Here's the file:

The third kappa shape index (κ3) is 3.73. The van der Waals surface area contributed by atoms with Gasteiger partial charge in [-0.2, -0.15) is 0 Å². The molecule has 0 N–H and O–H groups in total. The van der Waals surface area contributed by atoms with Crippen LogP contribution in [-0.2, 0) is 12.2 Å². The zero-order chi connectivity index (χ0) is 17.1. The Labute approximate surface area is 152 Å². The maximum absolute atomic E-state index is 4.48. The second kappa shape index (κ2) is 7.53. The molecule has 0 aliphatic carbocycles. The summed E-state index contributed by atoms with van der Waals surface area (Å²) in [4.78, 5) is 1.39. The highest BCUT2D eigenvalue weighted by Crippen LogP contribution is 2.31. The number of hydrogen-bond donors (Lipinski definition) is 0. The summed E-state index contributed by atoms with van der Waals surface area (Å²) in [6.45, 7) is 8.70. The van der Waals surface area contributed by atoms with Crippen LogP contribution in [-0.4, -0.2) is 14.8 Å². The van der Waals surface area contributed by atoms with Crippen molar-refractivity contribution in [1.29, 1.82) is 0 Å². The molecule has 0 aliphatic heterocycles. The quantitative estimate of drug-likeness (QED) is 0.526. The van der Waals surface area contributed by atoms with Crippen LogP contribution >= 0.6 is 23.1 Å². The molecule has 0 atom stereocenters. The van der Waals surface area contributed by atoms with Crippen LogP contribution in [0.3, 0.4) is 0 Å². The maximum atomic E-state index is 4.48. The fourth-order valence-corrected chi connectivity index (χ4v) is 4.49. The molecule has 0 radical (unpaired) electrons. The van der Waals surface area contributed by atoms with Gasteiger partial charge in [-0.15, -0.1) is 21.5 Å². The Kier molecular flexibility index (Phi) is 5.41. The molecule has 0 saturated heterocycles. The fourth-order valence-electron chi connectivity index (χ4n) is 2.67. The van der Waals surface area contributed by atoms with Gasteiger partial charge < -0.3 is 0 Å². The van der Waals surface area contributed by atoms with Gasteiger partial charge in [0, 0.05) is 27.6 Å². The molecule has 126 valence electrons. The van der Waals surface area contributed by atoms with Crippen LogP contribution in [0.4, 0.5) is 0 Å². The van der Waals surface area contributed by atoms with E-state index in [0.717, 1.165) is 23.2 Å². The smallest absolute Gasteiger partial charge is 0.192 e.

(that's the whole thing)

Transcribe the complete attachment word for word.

The third kappa shape index (κ3) is 3.73. The van der Waals surface area contributed by atoms with Gasteiger partial charge in [-0.2, -0.15) is 0 Å². The molecule has 0 N–H and O–H groups in total. The van der Waals surface area contributed by atoms with Crippen LogP contribution in [-0.2, 0) is 12.2 Å². The zero-order chi connectivity index (χ0) is 17.1. The Labute approximate surface area is 152 Å². The maximum absolute atomic E-state index is 4.48. The second kappa shape index (κ2) is 7.53. The molecule has 0 aliphatic carbocycles. The summed E-state index contributed by atoms with van der Waals surface area (Å²) in [4.78, 5) is 1.39. The highest BCUT2D eigenvalue weighted by Crippen LogP contribution is 2.31. The number of hydrogen-bond donors (Lipinski definition) is 0. The summed E-state index contributed by atoms with van der Waals surface area (Å²) in [6.45, 7) is 8.70. The van der Waals surface area contributed by atoms with Crippen LogP contribution in [-0.4, -0.2) is 14.8 Å². The van der Waals surface area contributed by atoms with Crippen molar-refractivity contribution in [1.29, 1.82) is 0 Å². The molecule has 0 aliphatic heterocycles. The quantitative estimate of drug-likeness (QED) is 0.526. The van der Waals surface area contributed by atoms with Crippen LogP contribution >= 0.6 is 23.1 Å². The molecule has 0 atom stereocenters. The van der Waals surface area contributed by atoms with Crippen LogP contribution in [0.3, 0.4) is 0 Å². The maximum atomic E-state index is 4.48. The fourth-order valence-corrected chi connectivity index (χ4v) is 4.49. The molecule has 0 radical (unpaired) electrons. The van der Waals surface area contributed by atoms with Gasteiger partial charge in [-0.15, -0.1) is 21.5 Å². The Kier molecular flexibility index (Phi) is 5.41. The molecule has 0 saturated heterocycles. The fourth-order valence-electron chi connectivity index (χ4n) is 2.67. The van der Waals surface area contributed by atoms with Gasteiger partial charge < -0.3 is 0 Å². The van der Waals surface area contributed by atoms with Gasteiger partial charge in [0, 0.05) is 27.6 Å². The molecule has 126 valence electrons. The van der Waals surface area contributed by atoms with Crippen LogP contribution in [0.4, 0.5) is 0 Å². The van der Waals surface area contributed by atoms with E-state index in [0.717, 1.165) is 23.2 Å². The smallest absolute Gasteiger partial charge is 0.192 e.